• Once finished shooting you must be behind the shooting line and paying attention
  • When retrieving arrows from the target
    • Leave your bow behind the shooting line (hang-up your bow), you will need two free hands to collect your arrows from the target
    • Always walk forward to collect the arrows, never run.
    • Always pick-up arrows on the way first. Whether they yours or not.
    • Always walk up to the side of the target butt, so as to not to accidentally walk into the rear of the arrows lodged in the target.
    • One person at a time should withdraw their arrows from the target.
    • When withdrawing arrows from the target, ensure no-one is standing behind you. Pulling arrows may require a lot of force and they can come out of the target suddenly and could hurt someone standing behind them.
    • When carrying arrows, always hold them to your side with the points down.
    • Make sure that EVERYONE has returned behind the shooting line before starting the next shooting end.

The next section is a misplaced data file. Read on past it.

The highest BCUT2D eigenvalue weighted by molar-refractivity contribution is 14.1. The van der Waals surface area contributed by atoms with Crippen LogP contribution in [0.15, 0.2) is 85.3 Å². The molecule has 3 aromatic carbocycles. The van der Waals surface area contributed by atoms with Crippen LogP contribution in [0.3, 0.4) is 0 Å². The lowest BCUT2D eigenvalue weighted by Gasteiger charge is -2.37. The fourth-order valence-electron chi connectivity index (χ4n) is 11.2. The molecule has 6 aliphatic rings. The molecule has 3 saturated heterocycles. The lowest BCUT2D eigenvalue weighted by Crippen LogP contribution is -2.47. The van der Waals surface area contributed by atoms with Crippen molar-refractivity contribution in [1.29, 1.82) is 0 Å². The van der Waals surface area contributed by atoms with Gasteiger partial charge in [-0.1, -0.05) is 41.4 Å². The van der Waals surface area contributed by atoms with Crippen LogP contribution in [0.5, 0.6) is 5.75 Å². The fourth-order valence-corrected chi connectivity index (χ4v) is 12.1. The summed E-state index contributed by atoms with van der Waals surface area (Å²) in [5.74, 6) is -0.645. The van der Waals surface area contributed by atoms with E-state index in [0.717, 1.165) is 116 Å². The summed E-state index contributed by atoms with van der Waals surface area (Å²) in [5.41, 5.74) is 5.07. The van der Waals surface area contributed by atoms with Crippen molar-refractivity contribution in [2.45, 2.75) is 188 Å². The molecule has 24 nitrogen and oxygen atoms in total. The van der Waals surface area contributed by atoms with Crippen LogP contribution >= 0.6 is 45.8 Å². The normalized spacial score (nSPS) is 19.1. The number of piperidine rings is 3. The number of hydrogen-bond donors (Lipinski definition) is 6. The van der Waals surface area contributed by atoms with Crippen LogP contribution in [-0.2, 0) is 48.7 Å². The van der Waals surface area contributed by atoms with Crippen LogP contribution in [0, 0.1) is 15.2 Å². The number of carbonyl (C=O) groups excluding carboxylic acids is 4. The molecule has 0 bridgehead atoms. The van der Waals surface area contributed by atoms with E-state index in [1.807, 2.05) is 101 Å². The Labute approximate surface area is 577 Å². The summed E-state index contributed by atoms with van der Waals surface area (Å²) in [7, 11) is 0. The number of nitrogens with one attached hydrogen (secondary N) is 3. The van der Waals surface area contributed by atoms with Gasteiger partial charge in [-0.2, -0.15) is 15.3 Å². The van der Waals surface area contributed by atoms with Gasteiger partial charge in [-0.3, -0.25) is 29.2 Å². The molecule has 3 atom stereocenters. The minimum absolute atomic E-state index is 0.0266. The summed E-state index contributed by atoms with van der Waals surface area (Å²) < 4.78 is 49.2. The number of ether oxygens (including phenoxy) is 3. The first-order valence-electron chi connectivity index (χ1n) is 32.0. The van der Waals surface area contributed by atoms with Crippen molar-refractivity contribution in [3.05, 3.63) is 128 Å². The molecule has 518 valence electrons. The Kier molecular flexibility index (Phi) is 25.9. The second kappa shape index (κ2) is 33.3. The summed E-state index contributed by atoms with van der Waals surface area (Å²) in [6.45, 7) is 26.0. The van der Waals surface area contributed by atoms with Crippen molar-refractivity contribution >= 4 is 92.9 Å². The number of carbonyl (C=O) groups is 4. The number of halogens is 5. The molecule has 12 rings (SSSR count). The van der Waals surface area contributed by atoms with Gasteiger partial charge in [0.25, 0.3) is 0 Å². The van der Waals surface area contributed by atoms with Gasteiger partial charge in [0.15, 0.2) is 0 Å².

Individual ranges may have additional rules specific to their courses, all ranges will adhere to the basic archery range safety rules. Whether you are a beginner or an experienced professional archer, if we all continue to practice the culture of archery safety we can enjoy the sport for many years to come.

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Twisted Limbs

Arguably, the MOST important part of the bow are the limbs, since the movement of the limbs transfers energy to drive the arrows to the target. Investing in well-manufactured limbs can be the best move any archer can make. Since consistency is the number one requirement for any archer, you want to avoid any twists. Wood/Fibreglass limbs perform well however can be prone to warping in areas where temperature changes a lot. Carbon fibre layers help strengthen the limb and reduce the tendency to twist.

After purchasing a new set of limbs, one of the first things an archer should do is align their limbs to their riser. Alignment of the limbs means the string should appear to run right down the center of the limbs thru the center of the riser.